Appropriate rates of interest where claimant beat its own Part 36 offers (Commercial Court)
In a regular slot, Beverley Barton, Senior Editor in the Practical Law Dispute Resolution team, selects a case of particular interest reported on by Practical Law during the previous month.
Subscribers to Practical Law Dispute Resolution can access further analysis and practical guidance on this case, and other judgments, on the Practical Law Dispute Resolution website (www.practicallaw.com ).
In AssetCo Plc v Grant Thornton UK LLP  EWHC 592 (Comm), the Commercial Court assessed the rates of interest, on costs and damages, to be awarded to a claimant that had beaten its own Part 36 offers.
This case is a noteworthy example of how the court will decide the appropriate rates of compensatory and enhanced interest in such circumstances and where the litigation has been hard fought but there is nothing to take it “out of the norm” in terms of the defendant’s conduct.
The court held:
- For the compensatory rate of interest on damages, the appropriate base rate was three month LIBOR, which was a standard reference rate for commercial borrowing. The appropriate percentage over the base rate was 2% , producing a blended rate of three month LIBOR plus 2% for the requisite period (paragraph 27, judgment).
- Taking all of the relevant factors into account, the enhanced rate of interest on damages was set at 5% above LIBOR.
- It was appropriate for the rate of interest on costs to be the compensatory rate applied in this case, namely three month LIBOR plus 2%.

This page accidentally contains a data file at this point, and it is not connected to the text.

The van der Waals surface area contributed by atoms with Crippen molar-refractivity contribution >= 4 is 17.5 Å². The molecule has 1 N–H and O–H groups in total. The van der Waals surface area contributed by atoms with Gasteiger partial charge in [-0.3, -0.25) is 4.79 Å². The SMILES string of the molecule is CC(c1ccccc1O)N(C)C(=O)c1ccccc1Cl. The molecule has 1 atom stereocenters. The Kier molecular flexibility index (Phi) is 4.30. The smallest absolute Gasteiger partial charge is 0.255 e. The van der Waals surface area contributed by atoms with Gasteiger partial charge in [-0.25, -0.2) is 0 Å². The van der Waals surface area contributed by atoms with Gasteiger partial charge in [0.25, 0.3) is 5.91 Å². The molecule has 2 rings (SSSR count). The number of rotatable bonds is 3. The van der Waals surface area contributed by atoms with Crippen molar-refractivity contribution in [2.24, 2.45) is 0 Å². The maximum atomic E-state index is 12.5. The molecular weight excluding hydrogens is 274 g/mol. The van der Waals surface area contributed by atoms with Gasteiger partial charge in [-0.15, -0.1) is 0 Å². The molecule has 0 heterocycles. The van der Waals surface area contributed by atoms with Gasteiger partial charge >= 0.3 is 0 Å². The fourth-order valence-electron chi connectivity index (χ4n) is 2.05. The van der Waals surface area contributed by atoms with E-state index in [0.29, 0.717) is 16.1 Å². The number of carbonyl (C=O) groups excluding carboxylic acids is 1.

In reaching his decision on the enhanced rate of interest, Bryan J considered the Court of Appeal’s decision in OMV Petrom SA v Glencore International AG  1 WLR 3456, noting that, although it provides valuable guidance, it has limitations in that it was a case on extreme facts, which resulted in an enhanced rate of 10% above base rate being awarded (paragraphs 30-32, judgment).
Other points to note include:
- The defendant was refused permission to appeal but allowed a stay pending its application for permission to appeal to the appeal court, conditional on paying the judgment sums into court. Paragraphs 54-67 of the judgment contain a helpful summary of the law on stays of execution pending appeal.
- The judge exercised his power under PD 47.5.1(a))(iii) and waived the requirement for the claimant to submit an electronic bill of costs.
- The judge allowed the defendant to adduce expert evidence for which no permission had previously been given.
AssetCo Plc v Grant Thornton UK LLP  EWHC 592 (Comm) (22 February 2019) (Bryan J).